He is considered to be the founder of existentialism. There are several philosophical positions related to existential philosophy, but in general it proposes that man exists and in that existence he defines himself and the world in his own subjectivity, and wanders between choice, freedom, and existential angst. Nevertheless, Kierkegaard's existentialism was quite different from that of the modern existentialists – Sartre, Camus, et al, who were atheists implying that life is hopelessly absurd, whereas K decided that hope and faith could lead to certainty, so it is logical to at least try it. But faith in what? For K it was Christ. For the modern existentialists this avenue is closed by a flashing red light, so they are left with their existential angst, existing, doing the good, or not.
When I was a child having my brain washed by Catholic priests and nuns, to the question “Why am I here?”, the catechism taught: “to know, love and serve God,” which has its own logic. To serve someone or something one should love it; to love it one should know it. But how, in God's name, are we to know God? “God” is a vague notion, once we slough off the Santa Claus image. So let's start with something tangible: nature. Nature is beautiful, good and wise. It exists on its own, not man-made like a bridge, a building or the internet. Nature does more than exist; it lives. Well, maybe it's not always good. “Nature is red in tooth and claw,” Tennyson said, and he had a point. And there are natural disasters like earthquakes and tsunamis that kill a lot of innocent people. At this moment of scribbling, the news is obsessed with the zika virus, which apparently causes microcephaly in babies. Ah yes, the suffering of the innocents! How do we explain it? It's one reason why the modern existentialists are atheists: A good God would not permit such suffering, and we don't want to know about an evil God. But what if there is one? But what if there are both – good and evil gods? In Dostoevsky's The Brothers Karamazov Ivan, the eldest brother, observes the suffering of the children of his time and place. As a result, although he doesn't deny God's existence, he rejects Him as unjust and cruel. There must be something else involved; there must be some other explanation. If not, the absurdists are right, And we don't think they are. That other explanation is reincarnation and karma. More on that later.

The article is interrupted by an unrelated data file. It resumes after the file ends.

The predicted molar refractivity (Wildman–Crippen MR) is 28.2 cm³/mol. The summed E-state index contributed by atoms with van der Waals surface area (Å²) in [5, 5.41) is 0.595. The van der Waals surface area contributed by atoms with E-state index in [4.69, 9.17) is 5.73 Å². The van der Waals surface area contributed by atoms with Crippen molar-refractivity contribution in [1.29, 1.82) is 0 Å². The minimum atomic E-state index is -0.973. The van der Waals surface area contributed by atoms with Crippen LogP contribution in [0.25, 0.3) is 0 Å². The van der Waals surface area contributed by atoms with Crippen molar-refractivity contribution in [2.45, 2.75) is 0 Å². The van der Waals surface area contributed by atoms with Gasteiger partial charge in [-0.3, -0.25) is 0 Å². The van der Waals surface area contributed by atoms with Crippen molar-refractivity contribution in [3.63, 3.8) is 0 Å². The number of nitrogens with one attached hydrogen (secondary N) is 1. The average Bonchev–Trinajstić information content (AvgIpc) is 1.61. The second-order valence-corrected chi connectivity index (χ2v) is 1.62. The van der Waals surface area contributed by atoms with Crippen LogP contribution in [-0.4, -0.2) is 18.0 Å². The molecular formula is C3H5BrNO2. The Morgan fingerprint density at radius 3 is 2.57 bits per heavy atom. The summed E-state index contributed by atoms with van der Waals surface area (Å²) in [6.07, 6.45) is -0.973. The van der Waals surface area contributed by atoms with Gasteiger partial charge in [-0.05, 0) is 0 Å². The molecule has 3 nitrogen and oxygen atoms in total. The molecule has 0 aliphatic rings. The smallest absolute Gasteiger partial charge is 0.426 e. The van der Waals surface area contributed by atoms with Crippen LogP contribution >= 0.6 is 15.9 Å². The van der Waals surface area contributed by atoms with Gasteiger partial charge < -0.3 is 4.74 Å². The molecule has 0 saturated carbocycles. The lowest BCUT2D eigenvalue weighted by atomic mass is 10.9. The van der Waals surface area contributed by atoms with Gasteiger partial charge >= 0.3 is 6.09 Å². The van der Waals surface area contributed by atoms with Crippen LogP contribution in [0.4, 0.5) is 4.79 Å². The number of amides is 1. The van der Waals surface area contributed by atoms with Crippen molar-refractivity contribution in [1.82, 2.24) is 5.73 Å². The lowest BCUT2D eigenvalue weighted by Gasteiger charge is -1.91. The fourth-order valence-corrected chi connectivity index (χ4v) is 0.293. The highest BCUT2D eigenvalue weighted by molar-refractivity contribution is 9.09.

Does death really exist, or is it an ignorant invention of mankind? Man is the only creature who could ask that question. You might well object that the idea is ridiculous because we see death every day. And even if we don't actually see it (leave that to the hospitals and morticians), we know of relatives, friends, acquaintances who were here yesterday and aren't here today. So yes, everything that lives, dies. It is the inescapable condition, the fine print in the contract of life. We see it or we know about it, but we don't experience it. If we did we wouldn't be around talking about it. We have the best-selling near-death experiences, sure. I don't doubt that they are true, but those who report them are honest enough to describe them as “near-death”. No one has actually returned from total death – except perhaps Jesus of Nazareth, and who knows what his resurrection really means. According to Rudolf Steiner, it was a kind of spiritual (etheric) resurrection, which only the disciples were able to witness.